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Off hour admission to an intensivist-led ICU is not associated with increased mortality.
Crit Care 2009; 13(3):R84CC

Abstract

INTRODUCTION

Caring for the critically ill is a 24-hour-a-day responsibility, but not all resources and staff are available during off hours. We evaluated whether intensive care unit (ICU) admission during off hours affects hospital mortality.

METHODS

This retrospective multicentre cohort study was carried out in three non-academic teaching hospitals in the Netherlands. All consecutive patients admitted to the three ICUs between 2004 and 2007 were included in the study, except for patients who did not fulfil APACHE II criteria (readmissions, burns, cardiac surgery, younger than 16 years, length of stay less than 8 hours). Data were collected prospectively in the ICU databases. Hospital mortality was the primary endpoint of the study. Off hours was defined as the interval between 10 pm and 8 am during weekdays and between 6 pm and 9 am during weekends. Intensivists, with no responsibilities outside the ICU, were present in the ICU during daytime and available for either consultation or assistance on site during off hours. Residents were available 24 hours a day 7 days a week in two and fellows in one of the ICUs.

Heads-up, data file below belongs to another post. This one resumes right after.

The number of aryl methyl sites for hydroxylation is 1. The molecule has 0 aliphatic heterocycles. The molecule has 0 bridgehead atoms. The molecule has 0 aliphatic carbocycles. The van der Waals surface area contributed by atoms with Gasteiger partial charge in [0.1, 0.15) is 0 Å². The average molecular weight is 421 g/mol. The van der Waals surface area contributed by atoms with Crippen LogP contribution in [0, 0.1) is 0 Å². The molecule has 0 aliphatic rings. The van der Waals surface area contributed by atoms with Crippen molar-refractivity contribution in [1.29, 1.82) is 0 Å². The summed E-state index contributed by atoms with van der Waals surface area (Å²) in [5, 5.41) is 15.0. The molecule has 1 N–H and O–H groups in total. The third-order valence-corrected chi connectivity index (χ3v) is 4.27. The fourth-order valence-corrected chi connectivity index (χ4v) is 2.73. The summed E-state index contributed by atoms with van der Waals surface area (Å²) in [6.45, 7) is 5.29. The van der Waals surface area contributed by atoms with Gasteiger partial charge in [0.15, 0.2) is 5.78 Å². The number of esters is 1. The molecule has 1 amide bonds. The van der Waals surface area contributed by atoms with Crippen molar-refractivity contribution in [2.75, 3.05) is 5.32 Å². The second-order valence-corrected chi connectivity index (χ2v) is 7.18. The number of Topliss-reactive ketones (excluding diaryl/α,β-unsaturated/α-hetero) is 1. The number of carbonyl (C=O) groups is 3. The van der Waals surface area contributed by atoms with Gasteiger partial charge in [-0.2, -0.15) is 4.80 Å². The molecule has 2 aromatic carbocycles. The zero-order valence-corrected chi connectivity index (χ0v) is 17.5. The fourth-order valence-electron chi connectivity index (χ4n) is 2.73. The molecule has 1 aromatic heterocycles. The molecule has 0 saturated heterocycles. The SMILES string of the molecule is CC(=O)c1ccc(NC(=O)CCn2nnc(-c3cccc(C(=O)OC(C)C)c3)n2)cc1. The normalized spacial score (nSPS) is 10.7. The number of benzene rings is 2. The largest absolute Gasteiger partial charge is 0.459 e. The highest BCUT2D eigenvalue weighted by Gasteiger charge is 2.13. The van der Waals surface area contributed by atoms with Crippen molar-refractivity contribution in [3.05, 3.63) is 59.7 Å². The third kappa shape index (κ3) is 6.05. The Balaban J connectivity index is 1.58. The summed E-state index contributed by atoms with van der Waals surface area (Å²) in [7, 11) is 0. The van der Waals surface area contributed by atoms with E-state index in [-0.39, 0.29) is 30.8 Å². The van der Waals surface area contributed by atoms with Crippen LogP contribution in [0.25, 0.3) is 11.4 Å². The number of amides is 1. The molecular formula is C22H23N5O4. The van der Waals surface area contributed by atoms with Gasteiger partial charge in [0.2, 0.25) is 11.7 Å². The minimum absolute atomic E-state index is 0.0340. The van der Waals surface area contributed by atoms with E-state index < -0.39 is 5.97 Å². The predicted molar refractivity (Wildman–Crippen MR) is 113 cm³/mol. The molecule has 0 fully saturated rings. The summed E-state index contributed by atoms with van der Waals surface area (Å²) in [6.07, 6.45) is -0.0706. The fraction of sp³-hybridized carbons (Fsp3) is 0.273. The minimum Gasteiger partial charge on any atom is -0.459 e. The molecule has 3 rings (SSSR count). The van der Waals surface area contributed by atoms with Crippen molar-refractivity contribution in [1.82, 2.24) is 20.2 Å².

RESULTS

A total of 6725 patients were included in the study, 4553 (67.7%) admitted during daytime and 2172 (32.3%) admitted during off hours. Baseline characteristics of patients admitted during daytime were significantly different from those of patients admitted during off hours. Hospital mortality was 767 (16.8%) in patients admitted during daytime and 469 (21.6%) in patients admitted during off hours (P < 0.001, unadjusted odds ratio 1.36, 95%CI 1.20-1.55). Standardized mortality ratios were similar for patients admitted during off hours and patients admitted during daytime. In a logistic regression model APACHE II expected mortality, age and admission type were all significant confounders but off-hours admission was not significantly associated with a higher mortality (P = 0.121, adjusted odds ratio 1.125, 95%CI 0.969-1.306).

CONCLUSIONS

The increased mortality after ICU admission during off hours is explained by a higher illness severity in patients admitted during off hours.

Authors+Show Affiliations

ICU, Reinier de Graaf Groep, Reinier de Graafweg 3-11, 2625 AD Delft, Netherlands. meynaar@rdgg.nlNo affiliation info availableNo affiliation info availableNo affiliation info availableNo affiliation info availableNo affiliation info available

Pub Type(s)

Journal Article
Multicenter Study

Language

eng

PubMed ID

19500333

Citation

Meynaar, Iwan A., et al. "Off Hour Admission to an Intensivist-led ICU Is Not Associated With Increased Mortality." Critical Care (London, England), vol. 13, no. 3, 2009, pp. R84.
Meynaar IA, van der Spoel JI, Rommes JH, et al. Off hour admission to an intensivist-led ICU is not associated with increased mortality. Crit Care. 2009;13(3):R84.
Meynaar, I. A., van der Spoel, J. I., Rommes, J. H., van Spreuwel-Verheijen, M., Bosman, R. J., & Spronk, P. E. (2009). Off hour admission to an intensivist-led ICU is not associated with increased mortality. Critical Care (London, England), 13(3), pp. R84. doi:10.1186/cc7904.